|dc.description.abstract||One of the oldest written records of Serb migration to Hungary dates back to 1440 and refers to refugees who fled the Banat town of Kovin devastated by the Ottoman Turks, founding a new settlement of the same name on the Danube Island of Csepel (Hun. Ráckeve, Ser. Srpski Kovin; Ćirković 1982: 320). Although migration persisted from the Ottoman to the Hungarian territories – later Habsburg and Austro-Hungarian – two great waves have been particularly noted by historians. The First Serbian Migration led by the Orthodox Patriarch Arsenije III Čarnojević in 1690, also known as The Great Migration (Ser. Velika seoba), is thought to have been undertaken by about 30,000 Serbs, perhaps more. The Second Serbian Migration occurred in 1737, again led by an Orthodox Patriarch, Arsenije IV Jovanović, (Ćorović 1989; Popović 1954; Veselinović 1993). Ever since, the number of people declaring themselves as ethnic Serbs in population censuses, or declaring Serbian to be their mother tongue, has varied, as has the territory of Hungary throughout its history.
Glancing at the census figures for the area of present-day Hungary, it is evident that the number of Serbian native language speakers decreased considerably throughout the 20th century. Since 1980, the numbers of those whose native language is Serbian and those whose nationality is Serbian have been approximately the same, the sign of a small, tightly-knit community.
What kind of space model is unfolded by the collective narratives of the Szigetcsép Serbs? Constructed as a catalogue of topographic mnemotopos, the narratives of origin reveal space conceptualised as a discrete series of strong places, i.e. the Danube, the Serbian villages near the Danube, the first, the second, and the third settlement of Szigetcsép. Remembering the Danube (connection to the motherland) and Serbian villages by the Danube (connection to the Serbian community in Hungary), the Szigetcsép Serbs provide a spatial framework for their micro-community (three settlements). In regard to the settlements too, certain strong places or sites were singled out and remembered, most of them being in fact sacred sites (the church, the cross, etc.). Yet again, in the origin narratives the dynamic process of remembering and oblivion can be traced. The last thing the informants remembered about the first settlement – the furthest removed from them in time – was its physical locus, and this was preserved only vaguely in oral collective memory. This finding justifies the argument of Detelić (1992: 317) that in the process of cultural modelling the space is always attached to the "original" as its inseparable element. As for the collective identity of the Szigetcsép Serbs, it could be said that the semantics of physical continuity embodied in the space model dominate, absorb and emanate time semantics. Through the catalogue of settlements time takes on flesh, and becomes palpable and visible.
However, in the collective narrative on the village area, space is conceptualised through binary oppositions, "own/alien", "our/their" (the Swabian/Catholic/Serbian part), and even through very archaic opposition "sacred/profane" (the cross, the processions delineating and consecrating the Serbian part as the sacred one). Yet, the oppositions "friendly/hostile", "familiar/unfamiliar" are left out of this space concept. In the case of the Serbs in Hungary it is obvious that space marked as "own", "our", "sacred" was delineated primarily along the confessional principle.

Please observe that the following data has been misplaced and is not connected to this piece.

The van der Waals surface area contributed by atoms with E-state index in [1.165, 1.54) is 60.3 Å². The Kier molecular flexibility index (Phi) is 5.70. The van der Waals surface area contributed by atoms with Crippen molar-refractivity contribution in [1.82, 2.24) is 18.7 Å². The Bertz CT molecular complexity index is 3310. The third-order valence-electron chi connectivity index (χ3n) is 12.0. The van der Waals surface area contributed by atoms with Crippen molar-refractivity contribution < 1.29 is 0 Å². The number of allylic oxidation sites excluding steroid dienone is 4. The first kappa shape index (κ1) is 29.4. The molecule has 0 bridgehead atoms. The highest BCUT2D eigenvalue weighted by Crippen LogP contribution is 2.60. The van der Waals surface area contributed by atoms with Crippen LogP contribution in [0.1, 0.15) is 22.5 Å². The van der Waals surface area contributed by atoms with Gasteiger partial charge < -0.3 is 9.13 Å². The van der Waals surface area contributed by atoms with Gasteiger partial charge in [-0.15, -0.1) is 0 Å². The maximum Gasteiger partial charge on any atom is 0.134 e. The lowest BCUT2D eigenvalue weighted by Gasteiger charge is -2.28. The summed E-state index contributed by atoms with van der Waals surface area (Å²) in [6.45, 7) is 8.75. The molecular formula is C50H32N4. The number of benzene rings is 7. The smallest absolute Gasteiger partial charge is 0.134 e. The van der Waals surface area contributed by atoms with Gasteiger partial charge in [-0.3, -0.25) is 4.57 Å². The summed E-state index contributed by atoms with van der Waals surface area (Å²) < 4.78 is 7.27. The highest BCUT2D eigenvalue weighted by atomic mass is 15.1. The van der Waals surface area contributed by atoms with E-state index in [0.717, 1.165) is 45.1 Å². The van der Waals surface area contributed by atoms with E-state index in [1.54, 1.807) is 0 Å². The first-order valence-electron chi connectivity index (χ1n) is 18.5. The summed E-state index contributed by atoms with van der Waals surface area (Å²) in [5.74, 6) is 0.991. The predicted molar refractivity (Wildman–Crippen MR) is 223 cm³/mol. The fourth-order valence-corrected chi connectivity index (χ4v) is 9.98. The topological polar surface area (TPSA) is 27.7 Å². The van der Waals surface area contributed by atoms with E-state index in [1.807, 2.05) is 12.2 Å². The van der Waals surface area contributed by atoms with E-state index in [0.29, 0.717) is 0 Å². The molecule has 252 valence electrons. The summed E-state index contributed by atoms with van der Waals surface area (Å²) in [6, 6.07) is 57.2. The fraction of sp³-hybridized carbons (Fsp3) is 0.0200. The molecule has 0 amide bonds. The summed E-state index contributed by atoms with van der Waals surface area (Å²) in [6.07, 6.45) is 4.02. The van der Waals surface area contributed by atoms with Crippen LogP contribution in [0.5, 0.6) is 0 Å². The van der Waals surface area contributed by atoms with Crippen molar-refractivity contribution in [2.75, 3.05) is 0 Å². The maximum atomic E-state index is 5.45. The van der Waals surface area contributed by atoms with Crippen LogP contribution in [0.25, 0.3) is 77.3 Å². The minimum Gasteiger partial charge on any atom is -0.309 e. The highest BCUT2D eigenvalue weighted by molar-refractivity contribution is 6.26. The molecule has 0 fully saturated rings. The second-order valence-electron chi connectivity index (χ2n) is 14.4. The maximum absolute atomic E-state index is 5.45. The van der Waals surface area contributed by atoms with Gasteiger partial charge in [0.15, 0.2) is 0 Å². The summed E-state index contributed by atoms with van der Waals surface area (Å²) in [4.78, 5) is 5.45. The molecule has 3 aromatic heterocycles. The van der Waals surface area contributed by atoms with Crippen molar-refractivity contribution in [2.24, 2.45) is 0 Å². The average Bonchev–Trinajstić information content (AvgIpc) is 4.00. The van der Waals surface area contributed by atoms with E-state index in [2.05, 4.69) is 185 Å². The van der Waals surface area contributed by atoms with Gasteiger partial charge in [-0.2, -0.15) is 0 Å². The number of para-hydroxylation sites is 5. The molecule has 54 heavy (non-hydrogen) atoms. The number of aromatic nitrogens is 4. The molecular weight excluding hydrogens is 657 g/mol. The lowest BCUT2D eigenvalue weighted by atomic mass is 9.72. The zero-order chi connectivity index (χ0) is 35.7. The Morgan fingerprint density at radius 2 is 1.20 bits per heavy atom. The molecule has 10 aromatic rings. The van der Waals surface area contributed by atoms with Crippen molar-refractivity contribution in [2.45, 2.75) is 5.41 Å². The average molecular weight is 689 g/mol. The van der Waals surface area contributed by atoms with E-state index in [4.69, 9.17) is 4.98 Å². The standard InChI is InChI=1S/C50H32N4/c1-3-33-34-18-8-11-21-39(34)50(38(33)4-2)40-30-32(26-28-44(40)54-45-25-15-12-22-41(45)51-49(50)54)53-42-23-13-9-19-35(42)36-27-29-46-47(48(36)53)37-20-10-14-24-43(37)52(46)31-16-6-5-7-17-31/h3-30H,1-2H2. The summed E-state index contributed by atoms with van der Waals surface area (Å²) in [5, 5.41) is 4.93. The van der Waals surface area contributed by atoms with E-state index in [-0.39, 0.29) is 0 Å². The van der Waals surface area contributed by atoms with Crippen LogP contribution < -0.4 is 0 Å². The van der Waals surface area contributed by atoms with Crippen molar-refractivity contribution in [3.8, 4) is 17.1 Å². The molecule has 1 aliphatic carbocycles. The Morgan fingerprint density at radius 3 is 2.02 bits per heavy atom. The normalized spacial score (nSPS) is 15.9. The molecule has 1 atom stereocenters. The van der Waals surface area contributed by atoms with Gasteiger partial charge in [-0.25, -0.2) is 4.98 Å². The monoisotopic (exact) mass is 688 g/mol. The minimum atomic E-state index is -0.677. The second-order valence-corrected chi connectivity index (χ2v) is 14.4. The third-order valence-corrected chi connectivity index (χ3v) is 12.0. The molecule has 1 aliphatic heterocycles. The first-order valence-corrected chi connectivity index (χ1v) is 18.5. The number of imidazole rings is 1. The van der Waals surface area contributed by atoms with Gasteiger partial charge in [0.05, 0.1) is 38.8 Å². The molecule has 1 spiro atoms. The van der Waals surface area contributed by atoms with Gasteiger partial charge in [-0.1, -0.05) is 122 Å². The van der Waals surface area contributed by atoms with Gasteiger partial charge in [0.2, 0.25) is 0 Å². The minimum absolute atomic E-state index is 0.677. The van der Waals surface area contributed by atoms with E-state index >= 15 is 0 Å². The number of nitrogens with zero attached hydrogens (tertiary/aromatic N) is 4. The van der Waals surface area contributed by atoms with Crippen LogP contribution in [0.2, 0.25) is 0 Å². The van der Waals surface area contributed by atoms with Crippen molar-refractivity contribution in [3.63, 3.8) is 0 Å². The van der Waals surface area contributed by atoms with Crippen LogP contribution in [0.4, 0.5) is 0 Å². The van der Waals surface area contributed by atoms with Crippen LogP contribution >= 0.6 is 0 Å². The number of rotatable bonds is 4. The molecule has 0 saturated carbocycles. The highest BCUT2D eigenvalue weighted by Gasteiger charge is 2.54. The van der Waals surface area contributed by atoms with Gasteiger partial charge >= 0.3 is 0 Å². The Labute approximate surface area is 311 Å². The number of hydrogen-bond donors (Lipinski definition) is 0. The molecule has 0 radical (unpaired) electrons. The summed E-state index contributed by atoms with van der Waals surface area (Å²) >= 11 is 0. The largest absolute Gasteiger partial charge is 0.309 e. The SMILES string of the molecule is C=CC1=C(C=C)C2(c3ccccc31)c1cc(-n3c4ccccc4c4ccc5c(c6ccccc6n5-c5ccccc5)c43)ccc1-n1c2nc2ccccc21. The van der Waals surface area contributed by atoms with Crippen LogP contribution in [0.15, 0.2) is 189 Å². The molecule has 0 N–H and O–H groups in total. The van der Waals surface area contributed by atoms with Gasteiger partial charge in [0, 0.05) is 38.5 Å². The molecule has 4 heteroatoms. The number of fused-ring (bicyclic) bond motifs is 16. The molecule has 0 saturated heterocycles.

As Mladenova (2004: 177) points out, four valuable elements constitute the basis for the various identity discourses: the people who participate in the events that take place in a certain territory over time. The values attributed to these four variables as well as the choice of events to be remembered will vary for different discourses even when they are rooted in the same set of reality. "This significance is determined by their being perceived as having some consequence for the present: we are what we are because this or that happened in our past" (Holy 1996: 117; cit. Mladenova 2004: 107). In that sense, the analysed discourse samples do not reflect real, everyday life as they are highly charged with emotion and ideological values. The memory of the migration route provides for the Szigetcsép Serbs a sense of community across time and space and supports the notion of "belonging" to the native Serbian ethnic group. On the other hand, if we compare these results with field research among the neighbouring South-Slav Catholics in the village of Tököl (unpublished field material by the author), we see that space model and migration route play almost no role in identity negotiation within this community.
The persistence of such an archaic space notion with many of its antiquated features among the Serbian peasantry in Hungary is certainly due to confessional differentiation in the multi-confessional environment of what was formerly Austro-Hungary, where the confessional mark in the Serbian case has been reflected and imprinted on the space, memory practice and identity discourse. As significant changes in socio-cultural settings take place throughout Europe, it remains to be seen how new forms of identity negotiations will expand among the younger and coming generations in a rural environment. In that sense it would be interesting to compare traditional and contemporary concepts of space among South-Slav Catholics, and the South-Slav and Romanian Orthodox living in the multi-ethnic environment of the former Austro-Hungarian Empire.||en